James Madison, was not a physician however he was using medical metaphor to provide a diagnosis of the governments that had existed at the time and to provide a treatment plan to address their pathology. His use of the disease metaphor, that included a description of the pathology and symptoms of the post revolutionary war government structured by the Articles of Confederation, were instrumental in the creation of the constitutional architecture of the American republic as a treatment plan.
As a physician I found Madison’s use the disease metaphor particularly intriguing. In particular what inspired me was Madison’s ability to communicate through the Federalist papers his reasoning for the constitution. Similar to the activity of a physician treating a person suffering with a disease, Madison used aspects of the Medical Case Presentation to achieve his goal for “individual freedoms”. He described the “symptoms” (vices) of the political system of his time; study the history of political institutions, offer an assessment of the problem and provide differential diagnosis, engages in compromise, created a treatment plan, and then monitored and adjust the treatment plan to changing data and environment.
“By a faction” he writes, “I understand a number of citizens, whether amounting to a majority or a minority of the whole, who are united and actuated by some common impulse of passion, or of interest, adverse to the rights of other citizens, or to the permanent and aggregate interests of the community.”
He identifies the symptoms of the government defined by the Articles of Confederation:
“Complaints are everywhere heard from our most considerate and virtuous citizens, equally the friends of public and private faith, and of public and personal liberty, that our governments are too unstable, that the public good is disregarded in the conflicts of rival parties, and that measures are too often decided, not according to the rules of justice and the rights of the minor party, but by the superior force of an interested and overbearing majority. “
The causes for the dysfunction, Madison diagnosed,
“must be chiefly, if not wholly, [the] effects of the unsteadiness and injustice with which a factious spirit has tainted our public administrations.”
For this malady, he identified two treatment options:
“There are two methods of curing the mischiefs of faction: the one, by removing its causes; the other, by controlling its effects”.
Madison then set forth two ways to remove the causes of faction -- rejecting both, for one meant destroying liberty and the other changing human nature -- and two ways to control the effects. His political schema involved the latter, extending the size of the territory and refining, enlarging the public views through the republican principle of representation and active participation .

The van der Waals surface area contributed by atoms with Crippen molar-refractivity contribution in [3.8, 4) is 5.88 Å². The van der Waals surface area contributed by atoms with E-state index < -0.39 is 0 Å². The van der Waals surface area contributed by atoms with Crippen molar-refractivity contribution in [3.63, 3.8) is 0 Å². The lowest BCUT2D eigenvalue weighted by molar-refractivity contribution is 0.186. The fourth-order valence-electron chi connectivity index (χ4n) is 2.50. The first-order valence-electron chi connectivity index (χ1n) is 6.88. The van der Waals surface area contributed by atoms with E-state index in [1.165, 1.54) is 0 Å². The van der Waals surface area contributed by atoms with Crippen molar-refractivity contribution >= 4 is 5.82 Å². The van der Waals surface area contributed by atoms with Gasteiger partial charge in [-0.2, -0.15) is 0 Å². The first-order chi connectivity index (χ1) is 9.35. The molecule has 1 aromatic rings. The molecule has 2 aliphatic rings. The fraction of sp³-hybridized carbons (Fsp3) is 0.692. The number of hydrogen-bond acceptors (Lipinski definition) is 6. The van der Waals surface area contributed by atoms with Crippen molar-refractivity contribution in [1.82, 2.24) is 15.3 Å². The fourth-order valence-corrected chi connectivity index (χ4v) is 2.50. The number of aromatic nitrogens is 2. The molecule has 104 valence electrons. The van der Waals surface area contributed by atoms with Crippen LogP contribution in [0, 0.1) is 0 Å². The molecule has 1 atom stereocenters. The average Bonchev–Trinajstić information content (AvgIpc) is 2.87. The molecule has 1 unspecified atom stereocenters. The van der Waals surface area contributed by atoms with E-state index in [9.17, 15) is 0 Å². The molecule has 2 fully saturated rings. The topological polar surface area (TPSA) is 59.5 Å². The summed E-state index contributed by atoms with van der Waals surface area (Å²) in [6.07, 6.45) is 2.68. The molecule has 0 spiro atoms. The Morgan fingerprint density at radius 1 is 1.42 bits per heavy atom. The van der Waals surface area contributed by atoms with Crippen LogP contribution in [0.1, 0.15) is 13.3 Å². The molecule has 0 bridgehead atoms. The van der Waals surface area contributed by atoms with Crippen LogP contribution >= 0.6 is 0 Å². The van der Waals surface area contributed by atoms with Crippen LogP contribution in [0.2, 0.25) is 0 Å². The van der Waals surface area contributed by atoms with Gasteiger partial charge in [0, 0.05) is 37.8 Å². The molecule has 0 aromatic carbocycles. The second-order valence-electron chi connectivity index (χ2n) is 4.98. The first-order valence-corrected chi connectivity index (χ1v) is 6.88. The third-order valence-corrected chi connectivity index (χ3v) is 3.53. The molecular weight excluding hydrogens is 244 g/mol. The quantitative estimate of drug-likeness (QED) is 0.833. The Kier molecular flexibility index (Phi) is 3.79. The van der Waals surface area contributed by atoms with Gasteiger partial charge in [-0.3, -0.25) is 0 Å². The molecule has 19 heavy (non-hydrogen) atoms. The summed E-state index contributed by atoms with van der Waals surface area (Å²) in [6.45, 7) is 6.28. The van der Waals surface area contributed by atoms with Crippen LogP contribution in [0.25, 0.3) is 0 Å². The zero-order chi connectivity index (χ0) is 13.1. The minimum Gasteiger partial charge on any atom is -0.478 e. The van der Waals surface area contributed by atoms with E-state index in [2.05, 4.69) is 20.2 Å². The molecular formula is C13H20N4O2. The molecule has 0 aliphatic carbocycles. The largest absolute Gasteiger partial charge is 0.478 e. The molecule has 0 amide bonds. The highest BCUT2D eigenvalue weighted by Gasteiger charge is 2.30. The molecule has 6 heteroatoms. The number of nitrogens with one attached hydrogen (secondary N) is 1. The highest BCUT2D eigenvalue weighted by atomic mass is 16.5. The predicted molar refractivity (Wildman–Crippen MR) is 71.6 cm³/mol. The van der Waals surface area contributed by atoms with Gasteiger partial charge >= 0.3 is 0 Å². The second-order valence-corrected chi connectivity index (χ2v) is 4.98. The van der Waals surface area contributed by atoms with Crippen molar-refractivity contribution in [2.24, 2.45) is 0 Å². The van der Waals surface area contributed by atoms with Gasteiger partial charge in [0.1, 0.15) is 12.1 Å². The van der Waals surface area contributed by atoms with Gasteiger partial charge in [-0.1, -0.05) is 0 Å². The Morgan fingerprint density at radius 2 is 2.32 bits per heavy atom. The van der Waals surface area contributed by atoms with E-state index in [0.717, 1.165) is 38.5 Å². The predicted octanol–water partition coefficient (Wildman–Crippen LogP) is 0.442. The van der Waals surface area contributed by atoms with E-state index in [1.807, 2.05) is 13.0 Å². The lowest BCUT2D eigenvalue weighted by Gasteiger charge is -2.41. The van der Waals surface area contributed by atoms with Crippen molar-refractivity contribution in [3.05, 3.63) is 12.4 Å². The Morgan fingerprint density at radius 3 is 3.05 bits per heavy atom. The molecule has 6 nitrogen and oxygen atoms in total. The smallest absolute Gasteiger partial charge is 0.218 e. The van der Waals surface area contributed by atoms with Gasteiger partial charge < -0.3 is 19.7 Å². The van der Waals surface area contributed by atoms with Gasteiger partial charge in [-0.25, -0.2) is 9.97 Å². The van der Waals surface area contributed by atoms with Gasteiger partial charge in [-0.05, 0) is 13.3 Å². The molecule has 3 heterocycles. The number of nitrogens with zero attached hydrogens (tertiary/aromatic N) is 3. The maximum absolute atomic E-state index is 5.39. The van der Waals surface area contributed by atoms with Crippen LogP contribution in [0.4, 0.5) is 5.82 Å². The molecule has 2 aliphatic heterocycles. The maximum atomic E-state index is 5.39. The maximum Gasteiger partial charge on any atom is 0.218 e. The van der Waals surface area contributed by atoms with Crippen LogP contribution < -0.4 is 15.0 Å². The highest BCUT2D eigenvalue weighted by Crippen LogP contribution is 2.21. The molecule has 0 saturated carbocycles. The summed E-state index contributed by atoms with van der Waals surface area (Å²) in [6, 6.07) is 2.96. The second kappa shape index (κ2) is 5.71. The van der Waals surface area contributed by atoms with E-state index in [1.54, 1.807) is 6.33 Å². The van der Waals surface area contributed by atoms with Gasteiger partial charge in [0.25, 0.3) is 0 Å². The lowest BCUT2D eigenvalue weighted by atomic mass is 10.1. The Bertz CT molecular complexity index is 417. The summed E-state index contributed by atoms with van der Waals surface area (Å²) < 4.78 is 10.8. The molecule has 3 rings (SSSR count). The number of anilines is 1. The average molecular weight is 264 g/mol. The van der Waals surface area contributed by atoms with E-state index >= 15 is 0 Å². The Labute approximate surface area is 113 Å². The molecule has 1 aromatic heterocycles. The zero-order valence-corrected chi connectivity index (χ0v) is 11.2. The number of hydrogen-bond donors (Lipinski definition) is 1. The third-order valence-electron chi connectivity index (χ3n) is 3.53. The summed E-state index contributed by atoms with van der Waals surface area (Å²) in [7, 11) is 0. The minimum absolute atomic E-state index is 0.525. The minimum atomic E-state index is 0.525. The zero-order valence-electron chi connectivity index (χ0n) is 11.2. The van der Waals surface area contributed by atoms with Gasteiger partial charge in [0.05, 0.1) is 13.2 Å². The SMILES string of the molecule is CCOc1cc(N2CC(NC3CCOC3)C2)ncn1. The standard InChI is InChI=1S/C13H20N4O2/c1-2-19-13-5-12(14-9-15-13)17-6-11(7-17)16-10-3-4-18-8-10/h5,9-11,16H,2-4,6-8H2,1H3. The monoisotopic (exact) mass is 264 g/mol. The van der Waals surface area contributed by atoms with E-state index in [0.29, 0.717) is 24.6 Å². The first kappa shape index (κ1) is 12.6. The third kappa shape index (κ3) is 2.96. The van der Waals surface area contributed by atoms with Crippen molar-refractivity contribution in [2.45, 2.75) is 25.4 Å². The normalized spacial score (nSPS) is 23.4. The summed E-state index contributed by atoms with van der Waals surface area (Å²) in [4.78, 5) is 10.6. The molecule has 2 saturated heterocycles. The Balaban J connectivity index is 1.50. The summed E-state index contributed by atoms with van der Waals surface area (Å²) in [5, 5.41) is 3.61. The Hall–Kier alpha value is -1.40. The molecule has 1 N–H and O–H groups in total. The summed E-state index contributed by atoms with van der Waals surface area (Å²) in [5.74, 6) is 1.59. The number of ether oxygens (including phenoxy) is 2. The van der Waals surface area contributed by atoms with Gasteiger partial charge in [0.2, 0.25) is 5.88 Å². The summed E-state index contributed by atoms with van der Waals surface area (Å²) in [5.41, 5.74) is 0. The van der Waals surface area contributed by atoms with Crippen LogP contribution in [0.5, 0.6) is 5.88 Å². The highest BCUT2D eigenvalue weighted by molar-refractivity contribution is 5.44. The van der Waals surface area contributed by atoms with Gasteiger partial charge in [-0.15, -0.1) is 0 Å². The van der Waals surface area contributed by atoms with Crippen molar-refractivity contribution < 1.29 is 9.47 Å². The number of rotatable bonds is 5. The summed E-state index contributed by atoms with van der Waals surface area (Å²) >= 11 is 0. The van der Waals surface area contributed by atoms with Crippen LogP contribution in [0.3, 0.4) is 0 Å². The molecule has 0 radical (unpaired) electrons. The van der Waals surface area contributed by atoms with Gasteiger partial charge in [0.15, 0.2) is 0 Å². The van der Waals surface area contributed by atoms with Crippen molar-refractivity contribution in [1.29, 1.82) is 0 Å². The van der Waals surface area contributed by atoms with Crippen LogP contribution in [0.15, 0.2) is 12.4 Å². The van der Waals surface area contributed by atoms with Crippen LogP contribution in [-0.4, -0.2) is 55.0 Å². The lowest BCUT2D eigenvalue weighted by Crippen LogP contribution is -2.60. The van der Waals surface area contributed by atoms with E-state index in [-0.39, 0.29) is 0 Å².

Had Madison been familiar with current understanding of human physiology, anatomy and pathology would he have been able to make our constitutional representative democracy more resilient? Would he utilize a more systemic approach to address problems facing the body politic? Would he have greater trust for citizens as they interact in the political ecosystem?
I believe he would do all of the above.
Delving into Madison’s view of public opinion serves as a backdrop for exploration of contemporary relevance of his evolving views. To focus on Madison doesn’t suggest that his thoughts and actions along his many decades of life and particularly during the development and implementation of the constitution but rather provides a framework to explore the foundations as he and his fellow founders utilized to bring about the US. These insight can help us better the rationale as well as the process utilized. We have more than two centuries to test the assumptions and diagnosis that Madison had about the body politic and to examine in the pathology that we currently experience using tools on modern society. Madison had more than the three lives detailed in Noah Feldman’s recent book about the thoughts of a genius, partisan and president. Each of these Madisons had a front row seat to the early republic.
This series will explores James Madison’s world view in general and his understanding of human nature in particular to shed light on the constitutional architecture he proposed for the “mortal disease of republican government”. It further addresses Madison’s preparatory research for the Constitutional Convention, which included the “Vices of the Political System”. Expanding on the disease metaphor, the series utilizes the medical case presentation as an organizing framework to understand and more effectively address “Vices” of the US body politic. An illustrative “case” that highlights the use of this approach features the pathology associated with the opioid epidemic, a devastating problem confronting 21st century US. The challenges of the opioid crisis as a symptom and the role of the political and social ecosystem in its emergence, devastating impact and potential treatment are introduced. Madison informed framework and citizen engagement tools are introduced and utilized during the upcoming six month experiment.